The topics covered in the main text include writing your first SOA Suite composite, service-enabling existing systems, using BPEL to build composite services and business processes, adding human workflows and using business rules & events. The text then goes into a worked example via a tutorial that spans multiple chapters and pulls many of the core concepts together using facilities available in the SOA Suite software. Concepts like persistence of data, validation, error-handling, deployment, testing and security are all explored to a basic level of detail.
Although I didn’t try all the tutorials in the book, the ones I did try were well written, clear and concise with plenty of helpful screen-shots and pointers along the way. There were a few minor differences between the version of the software covered in the book [R1] and the latest version available from Oracle, but these were not significant and didn’t impact my ability to follow the exercises. However, you should be aware that troubleshooting issues with this vast suite can be a bit of a black art, but this is in not something the book can do much about. Prevention is better than cure in most cases, so just follow the guide carefully.
Overall this book is a hugely impressive feat. It covers a lot of ground in O.S.S and JDeveloper, and it does it in a way that is admirably consistent, comprehensive and cohesive.
What I liked less.
The book itself is intended to support SOA developers rather than SOA architects, SOA designers or SOA analysts. In a mature environment the latter roles would probably have a say regarding the methods and approaches used for SOA development and service implementation. For example, the output of the SOA designer in the form of service contracts or implementation designs is an important input for a SOA Developer. So therefore, one criticism I do have of the book is that these role relationships and the dependency and interaction between them is not reflected strongly enough.
The second issue I have with this ‘developer in a bubble’ approach is one that can be laid at the door of most developer books – sometimes they offer up bad practices quite early on in the interests of showing how ‘simple’ life can be if you take some architectural short-cuts. This is fine if caution is recommended or if the developer is encouraged to be aware of the bigger picture and compensate for the negative effects of these practices in real-life code. However in this case I didn’t feel this danger was understood as no such warning was forthcoming.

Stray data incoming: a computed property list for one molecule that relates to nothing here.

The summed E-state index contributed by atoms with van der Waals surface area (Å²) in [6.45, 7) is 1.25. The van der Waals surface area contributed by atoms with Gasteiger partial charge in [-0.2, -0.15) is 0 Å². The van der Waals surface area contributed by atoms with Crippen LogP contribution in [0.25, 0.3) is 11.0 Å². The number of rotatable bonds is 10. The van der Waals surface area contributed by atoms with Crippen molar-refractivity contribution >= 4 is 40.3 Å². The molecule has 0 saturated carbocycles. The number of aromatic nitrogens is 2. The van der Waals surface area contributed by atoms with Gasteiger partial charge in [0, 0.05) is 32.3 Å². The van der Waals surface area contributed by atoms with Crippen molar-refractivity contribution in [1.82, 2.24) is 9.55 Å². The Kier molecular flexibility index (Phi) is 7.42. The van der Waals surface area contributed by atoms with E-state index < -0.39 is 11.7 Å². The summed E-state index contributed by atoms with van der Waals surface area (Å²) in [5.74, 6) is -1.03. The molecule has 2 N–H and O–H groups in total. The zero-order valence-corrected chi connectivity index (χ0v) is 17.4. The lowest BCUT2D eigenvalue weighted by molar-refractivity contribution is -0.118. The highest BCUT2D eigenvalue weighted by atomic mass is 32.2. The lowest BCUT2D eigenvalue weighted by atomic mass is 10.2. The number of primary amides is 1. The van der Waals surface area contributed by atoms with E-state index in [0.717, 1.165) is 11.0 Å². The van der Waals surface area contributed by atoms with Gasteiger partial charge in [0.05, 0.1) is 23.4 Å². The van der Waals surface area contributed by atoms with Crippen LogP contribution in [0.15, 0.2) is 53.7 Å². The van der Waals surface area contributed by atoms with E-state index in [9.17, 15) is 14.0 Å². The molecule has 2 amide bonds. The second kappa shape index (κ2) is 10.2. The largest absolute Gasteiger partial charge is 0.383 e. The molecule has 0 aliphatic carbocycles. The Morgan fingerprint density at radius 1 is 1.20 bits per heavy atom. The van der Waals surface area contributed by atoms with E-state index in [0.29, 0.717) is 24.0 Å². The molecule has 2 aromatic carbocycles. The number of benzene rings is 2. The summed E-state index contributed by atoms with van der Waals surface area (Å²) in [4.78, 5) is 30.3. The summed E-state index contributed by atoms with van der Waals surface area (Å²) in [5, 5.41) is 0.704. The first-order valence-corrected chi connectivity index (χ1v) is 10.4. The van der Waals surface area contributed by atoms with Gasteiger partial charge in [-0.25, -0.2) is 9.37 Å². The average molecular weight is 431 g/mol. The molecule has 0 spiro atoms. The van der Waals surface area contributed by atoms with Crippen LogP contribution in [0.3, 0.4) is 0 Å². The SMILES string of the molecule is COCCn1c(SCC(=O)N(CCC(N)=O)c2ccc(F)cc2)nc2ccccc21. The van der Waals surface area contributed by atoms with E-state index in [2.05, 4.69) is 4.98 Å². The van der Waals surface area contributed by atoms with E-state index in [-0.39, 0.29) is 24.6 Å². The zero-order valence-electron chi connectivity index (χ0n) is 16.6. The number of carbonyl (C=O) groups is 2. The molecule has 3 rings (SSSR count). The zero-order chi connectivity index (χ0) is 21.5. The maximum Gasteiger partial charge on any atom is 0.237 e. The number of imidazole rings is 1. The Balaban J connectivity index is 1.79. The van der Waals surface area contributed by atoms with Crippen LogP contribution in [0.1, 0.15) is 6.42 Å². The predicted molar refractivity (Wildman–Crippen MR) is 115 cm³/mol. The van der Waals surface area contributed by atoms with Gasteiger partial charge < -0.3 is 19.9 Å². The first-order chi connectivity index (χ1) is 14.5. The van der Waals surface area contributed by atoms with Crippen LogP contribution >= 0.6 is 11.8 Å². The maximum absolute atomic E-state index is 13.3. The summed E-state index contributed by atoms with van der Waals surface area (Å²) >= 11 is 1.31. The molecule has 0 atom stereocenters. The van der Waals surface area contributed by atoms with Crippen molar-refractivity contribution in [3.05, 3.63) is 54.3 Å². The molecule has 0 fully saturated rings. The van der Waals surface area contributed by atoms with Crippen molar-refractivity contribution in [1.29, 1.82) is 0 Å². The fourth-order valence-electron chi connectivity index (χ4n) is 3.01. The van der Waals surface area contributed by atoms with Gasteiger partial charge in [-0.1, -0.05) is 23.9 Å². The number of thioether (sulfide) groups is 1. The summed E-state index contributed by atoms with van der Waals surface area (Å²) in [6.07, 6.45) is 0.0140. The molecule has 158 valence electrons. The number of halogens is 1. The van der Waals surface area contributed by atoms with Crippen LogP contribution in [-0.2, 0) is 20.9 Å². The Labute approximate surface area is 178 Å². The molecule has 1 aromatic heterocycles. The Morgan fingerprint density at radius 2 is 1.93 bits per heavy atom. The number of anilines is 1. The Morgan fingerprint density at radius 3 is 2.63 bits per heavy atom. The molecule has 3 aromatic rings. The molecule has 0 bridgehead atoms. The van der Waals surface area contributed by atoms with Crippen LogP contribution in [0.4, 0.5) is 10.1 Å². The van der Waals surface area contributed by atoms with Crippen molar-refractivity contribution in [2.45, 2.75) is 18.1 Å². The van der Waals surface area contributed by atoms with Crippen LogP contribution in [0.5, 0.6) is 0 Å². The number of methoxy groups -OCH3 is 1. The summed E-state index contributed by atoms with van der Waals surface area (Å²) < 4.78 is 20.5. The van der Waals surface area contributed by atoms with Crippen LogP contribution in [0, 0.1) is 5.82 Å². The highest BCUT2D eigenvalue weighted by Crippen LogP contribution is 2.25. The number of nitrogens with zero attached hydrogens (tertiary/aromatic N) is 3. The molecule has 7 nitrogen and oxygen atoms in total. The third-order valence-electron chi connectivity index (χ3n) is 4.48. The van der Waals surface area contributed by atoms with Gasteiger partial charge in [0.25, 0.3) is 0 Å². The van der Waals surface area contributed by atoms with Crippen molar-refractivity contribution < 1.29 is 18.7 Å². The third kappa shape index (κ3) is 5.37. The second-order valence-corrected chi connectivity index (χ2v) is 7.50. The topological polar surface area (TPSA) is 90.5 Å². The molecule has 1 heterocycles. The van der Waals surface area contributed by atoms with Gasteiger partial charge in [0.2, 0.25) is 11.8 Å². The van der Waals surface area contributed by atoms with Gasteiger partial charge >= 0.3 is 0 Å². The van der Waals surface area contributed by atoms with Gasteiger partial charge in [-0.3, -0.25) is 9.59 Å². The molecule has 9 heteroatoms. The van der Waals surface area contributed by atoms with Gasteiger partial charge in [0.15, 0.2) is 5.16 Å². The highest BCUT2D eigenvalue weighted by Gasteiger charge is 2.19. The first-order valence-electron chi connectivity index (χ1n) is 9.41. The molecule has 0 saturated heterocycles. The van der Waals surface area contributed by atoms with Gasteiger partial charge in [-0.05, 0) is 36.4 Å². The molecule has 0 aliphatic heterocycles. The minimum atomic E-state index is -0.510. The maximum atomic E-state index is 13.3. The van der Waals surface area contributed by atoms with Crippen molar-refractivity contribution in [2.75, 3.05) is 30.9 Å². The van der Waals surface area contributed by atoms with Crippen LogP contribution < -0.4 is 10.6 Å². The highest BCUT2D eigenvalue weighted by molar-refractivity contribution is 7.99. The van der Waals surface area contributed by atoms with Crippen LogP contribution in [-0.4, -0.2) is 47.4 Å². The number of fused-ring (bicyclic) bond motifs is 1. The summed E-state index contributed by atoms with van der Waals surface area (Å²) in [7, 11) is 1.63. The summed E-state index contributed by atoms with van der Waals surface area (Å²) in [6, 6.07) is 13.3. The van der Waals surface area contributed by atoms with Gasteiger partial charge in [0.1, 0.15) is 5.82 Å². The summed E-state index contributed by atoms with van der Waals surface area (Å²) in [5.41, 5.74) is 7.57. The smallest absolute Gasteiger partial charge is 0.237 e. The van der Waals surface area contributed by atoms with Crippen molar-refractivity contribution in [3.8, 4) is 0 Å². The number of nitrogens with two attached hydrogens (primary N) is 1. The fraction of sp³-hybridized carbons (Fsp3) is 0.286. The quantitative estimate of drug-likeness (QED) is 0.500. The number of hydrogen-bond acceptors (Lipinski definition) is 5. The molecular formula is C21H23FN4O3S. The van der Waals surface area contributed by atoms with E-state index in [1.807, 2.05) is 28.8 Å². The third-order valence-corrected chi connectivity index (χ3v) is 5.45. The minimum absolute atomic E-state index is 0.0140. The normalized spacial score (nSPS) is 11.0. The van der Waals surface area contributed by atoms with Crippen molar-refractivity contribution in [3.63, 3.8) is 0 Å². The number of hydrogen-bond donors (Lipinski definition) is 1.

For example – the ‘contract-first’ loose coupling approach is quite important to SOA design and development as it helps to avoid negative consumer-to-implementation tight-coupling. Avoiding this issue does affect how a new SOA Suite composite would be created in JDeveloper but this highly advisable best practice is not really mentioned in the book and there is no tutorial on contract-first approaches in the text. There is a section on loose-coupling, but unfortunately the content is way off the mark. The authors understanding of what loose-coupling is and how it should be implemented do not match my own experiences with the problem. As a SOA architect I see this as storing up potential issues by not emphasising to developers the importance of good design in SOA.
One final criticism of the book is the over ‘selling’ of the usefulness of Oracle Service Bus (aka E.S.B) for things like endpoint discovery & data transformation. In my opinion an ESB isn’t always necessary. A well designed SOA would use contract standardisation to avoid data transformation and may use a registry or some other form of dynamic endpoint resolution, thereby negating the requirement for the use of common E.S.B features. In my experience, E.S.B’s are often misused or used too early and there is nothing here to caution the reader to the dangers. It’s a bit of an ‘own goal’, giving false kudos to E.S.B’s in a fast moving SOA world that’s learning to do without E.S.B’s most of the time. The section in the book on configuring a simple service proxy in Oracle Service Bus also highlights just how poor the actual user experience is in this particular software application. My advice would be to skip these E.S.B sections all-together, as it will save you time and you can always come back to it later.
My overall conclusion.
It covers good ground and gives you enough detail to start to get to grips with Oracle SOA Suite, JDeveloper and the Oracle Enterprise Manager. Some of the theories, practices and architectural choices are a little sub-optimal in my opinion, but as a ‘way in’ to understanding what Oracle SOA Suite can offer and how you could leverage value from it as a service developer, I would definitely recommend it over the default Oracle offerings.